In mathematics class, bigger things are at stake than numbers and whether or not someone learns to calculate. We should therefore do everything possible to prevent her from being demoted to judge who is intelligent and who is not. We must oppose the formation of myths.

Learn learn

The heart of math is puzzle solving. Here people learn to leave well-trodden learning paths. Math is therefore inextricably linked with "learning-learning".
What other subject would learning-to-learn be more intimately connected with than with mathematics. More important than knowing what a root is, the children should learn all the ways to acquire knowledge. If math were to take care of the future as a school subject, “methodology” would be an integral, even a central part of the curriculum.
And it would not be enough for different paths to stand side by side without any judgment. The children should be able to discover how they themselves prefer to learn.


Mathematics must promote intelligence in every form. She must not take sides. And she has to hold herself by the nose again and again.

Preparing children for change and the future

The topics of the future and change have already been addressed. But it is not pure repetition if we approach these terms again:

Why is our world developing faster and faster? Because consciousness develops. Because more and more people (are able to) implement their ideas. Because it is getting easier and easier to find colleagues for your own ideas. Because today it is possible to overthrow a large corporation from the throne with just one good idea.
The world is not just changing. She does this faster every day, there is no doubt about that. To try to prepare children for the world of today would not only be short-sighted, but also nonsensical. Because the world of today is de facto always the past. If our children are to find their way around the world into which we will release them in a few years' time, we have to help them develop a positive relationship with change and the future. In which other subject would "future" be better placed as a learning content than in mathematics?


If we actually want all of this, then it's no longer just about personality and awareness. It's about whether tomorrow's adults will actively participate in shaping the future.
But ideas that change the world are in most cases born from a change of perspective. School mathematics that is not defined from the past by reducing it to arithmetic, but that places the heart of math in the middle, changes the way children see the world.
Because research has to do with uncertainty and with the future. Own future. Certainly: not everyone is born to be a researcher. But everyone is called to develop their lives further with their own hands and their own hearts.

If mathematics also influences one's own position in the world via one's attitude to the world, then it not only lays the basis for the knowledge necessary to later practice a profession that others defined, but it also teaches students to think about it who you want to be yourself in the world of tomorrow. Whether you might become an entrepreneur yourself and want to define your job and tasks yourself.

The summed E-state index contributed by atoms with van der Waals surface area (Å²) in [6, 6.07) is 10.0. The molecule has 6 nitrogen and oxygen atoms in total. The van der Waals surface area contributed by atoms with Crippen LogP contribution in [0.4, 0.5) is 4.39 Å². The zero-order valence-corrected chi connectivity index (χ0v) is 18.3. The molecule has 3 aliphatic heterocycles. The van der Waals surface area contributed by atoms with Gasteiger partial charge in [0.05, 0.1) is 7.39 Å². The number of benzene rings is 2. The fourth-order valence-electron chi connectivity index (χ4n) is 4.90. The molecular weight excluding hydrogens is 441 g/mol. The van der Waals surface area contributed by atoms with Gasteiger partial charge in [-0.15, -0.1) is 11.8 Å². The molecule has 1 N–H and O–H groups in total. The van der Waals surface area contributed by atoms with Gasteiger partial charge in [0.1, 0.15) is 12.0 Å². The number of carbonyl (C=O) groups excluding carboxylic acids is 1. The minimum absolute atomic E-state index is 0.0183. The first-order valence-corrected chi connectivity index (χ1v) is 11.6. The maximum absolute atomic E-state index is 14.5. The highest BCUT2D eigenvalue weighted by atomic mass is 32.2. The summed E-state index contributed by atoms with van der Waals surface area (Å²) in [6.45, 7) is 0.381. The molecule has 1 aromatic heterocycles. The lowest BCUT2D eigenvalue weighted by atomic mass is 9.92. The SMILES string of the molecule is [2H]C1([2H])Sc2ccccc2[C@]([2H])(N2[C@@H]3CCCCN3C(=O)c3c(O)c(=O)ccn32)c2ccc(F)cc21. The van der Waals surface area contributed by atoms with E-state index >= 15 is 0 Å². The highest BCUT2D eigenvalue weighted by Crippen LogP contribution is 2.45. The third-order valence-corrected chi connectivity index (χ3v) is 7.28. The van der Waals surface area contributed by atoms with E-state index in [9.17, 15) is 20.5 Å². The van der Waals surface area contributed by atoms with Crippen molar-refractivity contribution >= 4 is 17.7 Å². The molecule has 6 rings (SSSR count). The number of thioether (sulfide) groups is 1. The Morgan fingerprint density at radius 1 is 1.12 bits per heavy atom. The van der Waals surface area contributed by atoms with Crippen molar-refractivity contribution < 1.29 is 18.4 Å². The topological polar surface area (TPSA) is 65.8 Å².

Understood in this way, mathematics also promotes young entrepreneurs. Not because every young entrepreneur has to be able to calculate. Even more than arithmetic, every young entrepreneur has to be able to imagine his own future. He must have courage and confidence in his own abilities. He must have vision and must remain calm when there is no well-trodden path at his feet.

As incredible as it sounds, we can learn all of this in math class. But only if we define mathematics as the structured, hopeful way of dealing with ignorance. If we therefore never make tasks too simple, but always so complex that everyone has to search. Also the class leader.
Math must always be a riddle if she wants to keep her treasure. Because no other science knows this last step, in which ignorance becomes knowledge, as precisely as mathematics. That moment, when someone turns the last corner and is suddenly faced with the solution, is addicting and is the reason why mathematicians love their subject so much.

Creation of a social unit within the class

The class community is not infrequently hurt in math lessons. The rift that arises here later runs across society. But this consequence could at best give rise to the demand to design math lessons in such a way that this does not happen.

But negative demands, that is, demands that are against something, have not often achieved their goal. Because just as strong as the conscious resistance to an evil is the unconscious resistance to change.
Much better than designing lessons that are supposed to avoid cracks are lessons that create unity. Unity on all levels. And this starts first in every single child's brain.


More than ever, it is clear to all those involved in the social game that the individual only ever has a (limited) view of things. Only many perspectives result in a more or less complete picture. In most subjects, unity comes from compromise and tolerance.
Knowing this could teach humility. Too often, however, it leads to everyone entrenching themselves in their own opinion: “Nobody has the whole truth and therefore nobody can tell me how things are or should be.” The call for tolerance leads to very sensitive people accepting this Demand for yourself and no longer let anyone tell you anything. Yes, even to the point that some claim the right to personal truth.